Also, an ISO image is a read-only file. You can open any element it contains, but not modify it - unless you copy it first to another medium. Clearly, we cannot write to an ISO image and therefore not add a file: an inheritance from CDs and DVDs, read-only and which is due to the archival nature of ISO images.
In practice, an ISO image is very easy to open on a PC - we say "mount" - since Windows can handle this type of file as standard. So you don't need anything to explore the contents of an ISO image and copy its files to your computer. On the other hand, you need a specialized tool to create an ISO image, the operation not being natively supported by Windows.
How to open an ISO file on PC?
You don't need anything special to open - we say "mount" - an ISO image on a Windows PC has it all. The handling varies slightly depending on whether you are using Windows 10, Windows 8 or Windows 7.
Mount an ISO image with Windows 10
- With Windows File Explorer, double click on the ISO file you recovered. A window will appear, asking you to choose the application to use to open this file. Select Windows explorer in the list and validate by clicking on the button OK.
- Alternate method if you don't get the previous window, for example, right-click the ISO image in Windows File Explorer. In the pop-up menu that appears, select the function Open with…, then click Windows explorer in the cascading submenu.
- A new File Explorer window opens showing a virtual CD-DVD drive. You can then open it to see its content and use the files in the different folders, including to launch software. Be careful, you can copy files from the ISO image to your PC or another medium, but not add or modify elements on the ISO image, the file being read-only, like a banal CD.
Mount an ISO image with a version older than Windows 10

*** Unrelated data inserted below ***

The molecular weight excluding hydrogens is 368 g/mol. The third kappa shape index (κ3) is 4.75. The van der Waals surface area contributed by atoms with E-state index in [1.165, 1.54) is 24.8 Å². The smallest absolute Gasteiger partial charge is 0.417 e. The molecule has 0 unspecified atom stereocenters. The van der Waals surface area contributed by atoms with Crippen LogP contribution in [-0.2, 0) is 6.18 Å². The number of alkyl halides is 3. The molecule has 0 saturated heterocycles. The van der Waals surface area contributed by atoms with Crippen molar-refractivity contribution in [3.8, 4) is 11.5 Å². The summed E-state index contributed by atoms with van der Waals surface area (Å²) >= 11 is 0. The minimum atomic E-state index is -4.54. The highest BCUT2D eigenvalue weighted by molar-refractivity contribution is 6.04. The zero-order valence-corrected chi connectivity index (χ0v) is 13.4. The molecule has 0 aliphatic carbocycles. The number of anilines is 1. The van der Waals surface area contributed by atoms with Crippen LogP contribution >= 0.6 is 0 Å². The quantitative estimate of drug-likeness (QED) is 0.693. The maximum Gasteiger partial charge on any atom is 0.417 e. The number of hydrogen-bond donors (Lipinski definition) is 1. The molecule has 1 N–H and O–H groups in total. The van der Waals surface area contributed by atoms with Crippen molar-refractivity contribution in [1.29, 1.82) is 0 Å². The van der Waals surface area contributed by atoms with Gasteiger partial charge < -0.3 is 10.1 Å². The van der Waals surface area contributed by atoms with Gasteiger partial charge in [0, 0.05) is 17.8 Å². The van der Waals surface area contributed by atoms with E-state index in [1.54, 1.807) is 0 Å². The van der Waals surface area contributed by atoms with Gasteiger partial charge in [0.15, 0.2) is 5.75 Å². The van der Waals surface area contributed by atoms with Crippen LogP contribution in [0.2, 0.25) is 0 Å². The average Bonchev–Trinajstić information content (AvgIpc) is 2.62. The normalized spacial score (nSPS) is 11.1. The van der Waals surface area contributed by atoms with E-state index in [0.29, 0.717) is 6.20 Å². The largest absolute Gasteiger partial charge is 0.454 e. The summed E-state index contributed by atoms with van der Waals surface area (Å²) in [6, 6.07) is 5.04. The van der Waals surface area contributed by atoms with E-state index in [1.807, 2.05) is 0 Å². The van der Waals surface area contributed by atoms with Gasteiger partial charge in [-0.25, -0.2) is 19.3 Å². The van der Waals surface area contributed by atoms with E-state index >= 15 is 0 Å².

- In Windows Explorer, right-click the ISO image.
- In the pop-up menu that appears, select the function Choose a drive letter and mount.
- Then choose a letter - which is not already taken by one of your real disks - to 'assign to the virtual drive that will be created and validate by clicking on the button OK.
- A window opens, showing you the virtual drive with its letter. You can then explore and use its content.
Mount an ISO image with specialized software
Under Windows, you can also open ISO images using software that is used to create them, such as ISO Workshop, Magic ISO, Xilisoft ISO Burner, Free DVD ISO Maker, LC ISO Creator or PowerISO but also with file compression utilities , like Winrar or 7-Zip. Here is how to do it with ISO Workshop (see below), the principle being identical with the other tools.
- Open the software by double-clicking on its icon on the Windows desktop or in the menu Start.
- Click on the button Extract on the home page of the application.
- Click on the button Open at the top, or on the menu File then Open.
- Browse the contents of your computer (hard drive, SSD, USB drive, etc.) to find and select the ISO image to open.
- Once the ISO file is open in the application, right-click on a file or folder of its contents, in the right part, and select the function Extract from the context menu. You can also select one or more elements and click on the button representing a hard drive with a green arrow in the toolbar.
- Select a destination folder in the following window and validate by clicking on Select a folder.
- The selected items are then copied to the location indicated.
How to create ISO image on PC?